After riots, 41% of Israelis back boycott of Israeli Arab region

Defense Minister's call for boycott of Wadi Ara Arabs in northern Israel following riots gains significant backing - and opposition.

David Rosenberg,

Riots in Wadi Ara
Riots in Wadi Ara
Flash 90

Israelis are evenly divided on the recent call by Defense Minister Avigdor Liberman (Yisrael Beytenu) to boycott establishments operated by Israeli Arabs from the Wadi Ara region, following the outbreak of violent riots and stone-throwing attacks in the area earlier this month.

"I call on all Israeli citizens not to enter their shops. Don't buy anything from them," declared Liberman. "We need to give them the feeling that they are not wanted."

"Those who saw these riots and violence and the near-lynch of a journalist understand that these people have nothing to look for in the State of Israel, they must be part of the Palestinian Authority. Let them receive unemployment benefits and sick pay there.”

According to a survey conducted by the Markets Panorama polling company, 40.9% of Israelis back a boycott of Wadi Ara’s Arab residents, compared to 41.9% who oppose such a move.

The survey, which polled 612 Israeli Jews and Arabs, also found that Netanyahu’s coalition partners are maintaining a relatively stable level of support, and would win a majority if new elections were held today.

The current Likud-led coalition, which includes Kulanu, Jewish Home, Shas, United Torah Judaism, and Yisrael Beytenu, includes 66 MKs – one short of the 67 total won by the coalition’s members, due to the departure of MK Orly Levy, who broke off from Yisrael Beytenu in 2016 to become an independent MK.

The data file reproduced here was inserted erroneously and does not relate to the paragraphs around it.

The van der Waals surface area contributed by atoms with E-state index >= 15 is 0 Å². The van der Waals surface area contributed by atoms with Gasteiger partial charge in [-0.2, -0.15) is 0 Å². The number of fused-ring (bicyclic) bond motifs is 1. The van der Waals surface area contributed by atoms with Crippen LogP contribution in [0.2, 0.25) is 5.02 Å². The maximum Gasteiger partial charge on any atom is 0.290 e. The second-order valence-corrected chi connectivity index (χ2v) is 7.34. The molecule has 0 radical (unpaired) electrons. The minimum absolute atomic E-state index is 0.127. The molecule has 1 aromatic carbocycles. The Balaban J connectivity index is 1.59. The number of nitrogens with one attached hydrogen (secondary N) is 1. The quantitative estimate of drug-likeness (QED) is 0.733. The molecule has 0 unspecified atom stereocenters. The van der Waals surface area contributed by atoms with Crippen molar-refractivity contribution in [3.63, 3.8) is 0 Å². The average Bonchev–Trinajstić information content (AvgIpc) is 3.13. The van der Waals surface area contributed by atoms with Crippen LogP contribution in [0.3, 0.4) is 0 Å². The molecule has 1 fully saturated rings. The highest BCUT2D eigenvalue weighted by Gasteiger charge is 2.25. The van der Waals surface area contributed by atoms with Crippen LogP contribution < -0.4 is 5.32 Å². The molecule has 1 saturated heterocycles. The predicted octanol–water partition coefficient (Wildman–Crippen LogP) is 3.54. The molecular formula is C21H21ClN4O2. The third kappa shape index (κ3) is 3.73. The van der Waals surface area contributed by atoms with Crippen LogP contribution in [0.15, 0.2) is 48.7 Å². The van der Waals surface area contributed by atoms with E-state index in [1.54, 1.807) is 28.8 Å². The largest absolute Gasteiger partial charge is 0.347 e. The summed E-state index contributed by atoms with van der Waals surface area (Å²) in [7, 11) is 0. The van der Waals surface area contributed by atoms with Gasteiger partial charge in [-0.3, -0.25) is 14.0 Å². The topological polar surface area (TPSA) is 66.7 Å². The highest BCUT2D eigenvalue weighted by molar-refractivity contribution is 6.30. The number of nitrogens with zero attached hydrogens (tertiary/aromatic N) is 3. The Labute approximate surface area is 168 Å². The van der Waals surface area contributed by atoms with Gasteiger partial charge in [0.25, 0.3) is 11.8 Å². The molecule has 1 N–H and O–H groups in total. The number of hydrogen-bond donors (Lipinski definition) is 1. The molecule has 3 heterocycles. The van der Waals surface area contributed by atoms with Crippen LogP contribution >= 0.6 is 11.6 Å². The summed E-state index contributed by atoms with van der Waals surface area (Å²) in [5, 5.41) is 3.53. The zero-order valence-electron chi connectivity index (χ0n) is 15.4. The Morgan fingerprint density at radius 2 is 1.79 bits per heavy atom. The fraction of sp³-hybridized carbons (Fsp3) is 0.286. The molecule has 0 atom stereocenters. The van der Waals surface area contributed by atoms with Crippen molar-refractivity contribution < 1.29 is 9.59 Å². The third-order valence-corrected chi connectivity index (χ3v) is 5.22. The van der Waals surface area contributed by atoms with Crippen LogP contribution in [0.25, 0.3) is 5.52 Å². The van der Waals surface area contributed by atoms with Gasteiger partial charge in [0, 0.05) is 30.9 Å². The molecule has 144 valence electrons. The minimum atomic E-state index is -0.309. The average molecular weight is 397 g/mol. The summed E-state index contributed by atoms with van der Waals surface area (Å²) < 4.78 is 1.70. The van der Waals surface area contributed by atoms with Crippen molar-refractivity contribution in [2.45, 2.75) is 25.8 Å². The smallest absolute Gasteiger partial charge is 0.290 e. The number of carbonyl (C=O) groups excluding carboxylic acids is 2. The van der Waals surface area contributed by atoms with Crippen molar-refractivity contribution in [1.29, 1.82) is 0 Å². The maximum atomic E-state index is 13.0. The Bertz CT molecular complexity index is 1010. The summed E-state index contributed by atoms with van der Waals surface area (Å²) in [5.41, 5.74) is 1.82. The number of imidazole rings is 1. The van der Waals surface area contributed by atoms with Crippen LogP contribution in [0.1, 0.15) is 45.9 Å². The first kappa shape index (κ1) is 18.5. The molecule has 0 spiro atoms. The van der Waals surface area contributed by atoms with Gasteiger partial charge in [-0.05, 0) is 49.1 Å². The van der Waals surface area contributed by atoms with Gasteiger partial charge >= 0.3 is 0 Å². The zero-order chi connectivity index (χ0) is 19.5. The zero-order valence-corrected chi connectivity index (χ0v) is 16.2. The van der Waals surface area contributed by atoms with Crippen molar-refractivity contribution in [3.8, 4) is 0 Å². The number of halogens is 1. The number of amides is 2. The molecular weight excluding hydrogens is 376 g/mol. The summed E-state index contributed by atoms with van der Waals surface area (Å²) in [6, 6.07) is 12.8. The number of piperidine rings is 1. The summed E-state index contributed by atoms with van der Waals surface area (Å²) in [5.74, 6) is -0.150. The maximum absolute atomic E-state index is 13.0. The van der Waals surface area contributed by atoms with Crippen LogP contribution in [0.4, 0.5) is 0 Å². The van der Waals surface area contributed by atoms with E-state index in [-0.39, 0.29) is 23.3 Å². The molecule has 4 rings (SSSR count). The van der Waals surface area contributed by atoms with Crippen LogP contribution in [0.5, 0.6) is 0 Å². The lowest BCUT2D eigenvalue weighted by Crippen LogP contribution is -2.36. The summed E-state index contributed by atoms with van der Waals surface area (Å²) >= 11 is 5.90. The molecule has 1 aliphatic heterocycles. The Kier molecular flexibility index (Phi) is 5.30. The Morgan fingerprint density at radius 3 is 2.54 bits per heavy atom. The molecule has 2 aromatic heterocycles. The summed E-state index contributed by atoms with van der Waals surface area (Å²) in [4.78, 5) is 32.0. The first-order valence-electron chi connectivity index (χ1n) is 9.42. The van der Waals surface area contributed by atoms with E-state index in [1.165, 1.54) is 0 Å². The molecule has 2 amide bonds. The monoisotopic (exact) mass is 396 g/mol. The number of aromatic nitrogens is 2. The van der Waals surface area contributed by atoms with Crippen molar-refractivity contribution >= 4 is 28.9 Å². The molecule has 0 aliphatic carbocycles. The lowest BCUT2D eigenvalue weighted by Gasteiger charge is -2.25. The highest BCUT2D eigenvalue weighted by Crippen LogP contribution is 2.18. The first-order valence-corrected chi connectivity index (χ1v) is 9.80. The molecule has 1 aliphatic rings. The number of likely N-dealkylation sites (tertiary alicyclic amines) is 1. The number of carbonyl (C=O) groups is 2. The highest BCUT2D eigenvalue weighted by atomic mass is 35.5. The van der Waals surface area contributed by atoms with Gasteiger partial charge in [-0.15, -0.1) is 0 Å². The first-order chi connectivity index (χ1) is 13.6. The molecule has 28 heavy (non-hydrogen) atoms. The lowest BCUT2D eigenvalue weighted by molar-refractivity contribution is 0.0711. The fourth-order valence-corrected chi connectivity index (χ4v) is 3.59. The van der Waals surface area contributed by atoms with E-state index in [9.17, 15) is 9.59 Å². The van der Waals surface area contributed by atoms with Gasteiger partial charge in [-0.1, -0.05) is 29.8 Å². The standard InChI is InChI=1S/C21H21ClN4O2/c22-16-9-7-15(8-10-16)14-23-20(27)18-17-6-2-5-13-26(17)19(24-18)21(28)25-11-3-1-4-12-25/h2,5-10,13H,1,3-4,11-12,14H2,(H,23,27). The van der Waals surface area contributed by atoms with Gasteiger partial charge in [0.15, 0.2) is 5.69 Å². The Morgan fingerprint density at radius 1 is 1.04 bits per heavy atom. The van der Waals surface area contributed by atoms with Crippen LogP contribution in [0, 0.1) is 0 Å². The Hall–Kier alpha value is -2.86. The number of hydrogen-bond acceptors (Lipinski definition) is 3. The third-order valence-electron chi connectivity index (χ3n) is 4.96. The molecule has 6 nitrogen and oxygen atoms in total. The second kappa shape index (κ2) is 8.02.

If elections were held today, the coalition would suffer a net loss of just two seats – from 66 to 64.

Prime Minister Netanyahu’s Likud party would remain the largest party in Israel, but would fall from the 30 seats it won in 2015 to 24. Former Finance Minister Yair Lapid’s Yesh Atid party, which won 19 seats in 2013, only to fall to 11 in 2015, would rise back up to 19 mandates.

The Zionist Union party, currently the largest faction in the opposition, would drop by 7 mandates, falling from 24 to 17 seats, while the predominantly Arab Joint List party would maintain its 13 mandates.

The Jewish Home party rose by 2 seats in the poll from its current 8 to 10 mandates. Close behind is Yisrael Beytenu, which showed a 50% increase, rising from the six mandates it won in 2015 to nine.

Finance Minister Moshe Kahlon’s Kulanu party fell in the poll by 3 seats, from the 10 in won in 2015 to 7 mandates, tied with the far-left Meretz, which rose by 2 mandates from the 5 it won in 2015.

The haredi parties showed a net combined gain of 1 seat, from 13 to 14. United Torah Judaism gained two mandates, rising to eight seats, while Shas lose one, falling to six. Some recent polls have shown Shas failing to cross the electoral threshold.




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